candidate for sheriff, and succeeded in reducing the Republican majority from eight hundred to one hundred and sixty at the time he made the run. He was also an Odd Fellow, Knight of Pythias and member of the Modern Brotherhood of America.
Mr. Ogden died here on his farm December 20, 1907, mourned by a large number of friends all over the county. He was a public spirited citizen and is greatly missed in local affairs.
WILLIAM F. KRUGER.
William Kruger, whose fine farm consisting of eleven hundred and twenty acres in and adjoining section 32, township 14, range 48, Colton precinct, Cheyenne county, one of the valuable estates in this locality, has been a resident of the county since 1884. Here he has developed a good ranch and enjoys the comforts of rural life and the respect and esteem of a large circle of acquaintances.
Mr. Kruger is a native of Racine county, Wisconsin, born February 25, 1861. His father, William, was born in Germany and came to America when a young man, settling in Wisconsin, and in 1879 removed to Nebraska, where he remained up to 1900, then returned to Wisconsin, where he shortly afterward died. The mother, Caroline (Brandt) Kruger, was also born in Germany, her death occurring at Sidney, Nebraska, about 1898. After locating in Cheyenne county, Mr. Kruger went through many bitter experiences in establishing his home and starting his farm, suffering financially from the failures of crops due to the drouth seasons and panicky times of the nineties, but persevered, and in spite of all difficulties succeeded in building up a good home and accumulating considerable property. Six years were spent in Sidney, where he worked at the carpenter's trade as well as being engaged at market gardening and running a nursery. His homestead, on which he filed in 1882, is situated on section 32, township 14, range 48, and here he has made his home for a number of years. Our subject's home farm is beautifully located on Lodgepole creek, all well improved with good substantial buildings. He devotes part of it to grain raising, and runs quite a large herd of stock. A view of the house is printed on another page of our work.
Mr. Kruger was married August 25, 1888, to Miss Anna Luck, born in Germany. Together they enjoyed a pleasant home, and were blessed with two children, Edna and Herman. The mother died in 1899. Mr.. Kruger was married the second time in May, 1900, to Maggie Kurth, a daughter of Fred M. Kurth, mentioned on another page of our work. Three children were born to this union, named as follows: Charles, Pearl and Ida.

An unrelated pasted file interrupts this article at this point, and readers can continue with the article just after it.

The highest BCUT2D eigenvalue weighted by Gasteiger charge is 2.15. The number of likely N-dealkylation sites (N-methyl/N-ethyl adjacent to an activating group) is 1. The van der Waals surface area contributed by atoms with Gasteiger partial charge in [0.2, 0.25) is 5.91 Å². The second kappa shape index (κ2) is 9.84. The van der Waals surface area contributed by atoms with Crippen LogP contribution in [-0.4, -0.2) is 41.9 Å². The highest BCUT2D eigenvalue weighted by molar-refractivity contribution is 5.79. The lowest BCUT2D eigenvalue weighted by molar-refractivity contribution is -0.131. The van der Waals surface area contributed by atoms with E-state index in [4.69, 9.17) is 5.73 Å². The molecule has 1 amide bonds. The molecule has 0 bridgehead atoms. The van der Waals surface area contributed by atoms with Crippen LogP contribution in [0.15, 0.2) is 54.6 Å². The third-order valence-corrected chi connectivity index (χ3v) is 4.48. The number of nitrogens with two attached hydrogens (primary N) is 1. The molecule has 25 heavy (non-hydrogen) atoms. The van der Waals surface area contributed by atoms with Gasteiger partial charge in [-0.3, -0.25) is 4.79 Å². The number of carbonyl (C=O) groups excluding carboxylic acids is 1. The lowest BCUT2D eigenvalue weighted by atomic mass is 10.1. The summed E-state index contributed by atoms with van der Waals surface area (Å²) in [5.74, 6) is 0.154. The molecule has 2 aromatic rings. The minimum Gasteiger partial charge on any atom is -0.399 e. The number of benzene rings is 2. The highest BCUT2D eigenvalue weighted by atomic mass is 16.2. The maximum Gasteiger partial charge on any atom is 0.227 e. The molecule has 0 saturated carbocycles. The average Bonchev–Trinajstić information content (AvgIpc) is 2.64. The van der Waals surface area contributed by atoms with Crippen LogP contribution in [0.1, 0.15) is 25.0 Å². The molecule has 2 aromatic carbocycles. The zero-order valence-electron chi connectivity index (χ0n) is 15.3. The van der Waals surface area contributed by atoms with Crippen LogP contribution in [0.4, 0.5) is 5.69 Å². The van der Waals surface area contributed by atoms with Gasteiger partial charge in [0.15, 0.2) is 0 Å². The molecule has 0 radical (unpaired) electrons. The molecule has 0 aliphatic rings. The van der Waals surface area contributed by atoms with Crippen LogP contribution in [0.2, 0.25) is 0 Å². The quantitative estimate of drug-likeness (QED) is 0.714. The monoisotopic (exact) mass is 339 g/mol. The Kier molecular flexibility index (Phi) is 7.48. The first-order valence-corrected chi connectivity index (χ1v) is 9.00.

Politically Mr. Kruger is a Republican, and stands firmly for his principles. He is a member of the Sidney Camp, Modern Woodmen of America.
FRED E. PEASE.
Fred E. Pease, one of the wealthy ranchmen of Keith county, Nebraska, is an old settler in that region. He has developed a fine property, and in building up a fine estate for himself has incidentally aided materially in the development of the commercial and agricultural interests of that section and enjoys an enviable reputation as a citizen.
Mr. Pease was born in the town of Ripon, Wisconsin, May 16, 1863. His father, Edmund Pease, was a wagonmaker by trade and for years owned a wagon shop in Charles City, Iowa. He was of Yankee birth, a native New York, and married Katherine Webs also born in New York state. Mr. Pease came to Wisconsin about 1860, married at Ripon and moved on to Iowa about 1865, locating in Floyd county, at Charles City, ahead of the, railroads. They were among the pioneers, and here our subject grew to manhood, receiving a good education at the schools in Charles City. He lived at home until he was about twenty-three years of age and in 1886 came west to Lincoln county, Nebraska, remaining for about a year. He then went into Keith county, engaging in the livery, business, establishing his first barn in Paxton, which he run up to 1891. At that time he bought a farm seven miles southeast of Paxton, and operated that place for about a year and a half, then moved to his present location, about half a mile east of Paxton. He at once began ranching, for a time having practically free open range for his cattle as the hard times of the previous few years had driven nearly all of the settlers out of the locality. He began raising high-grade Shorthorn cattle and draught horses. His ranch contains three thousand acres of deeded and leased land, with good improvements, fences, buildings and fine groves. He has five hundred acres of hay land all under fence, and raises an immense crop of hay each year. He has planted a fine orchard, raising apples, plums, cherries and other small fruits, his place being one of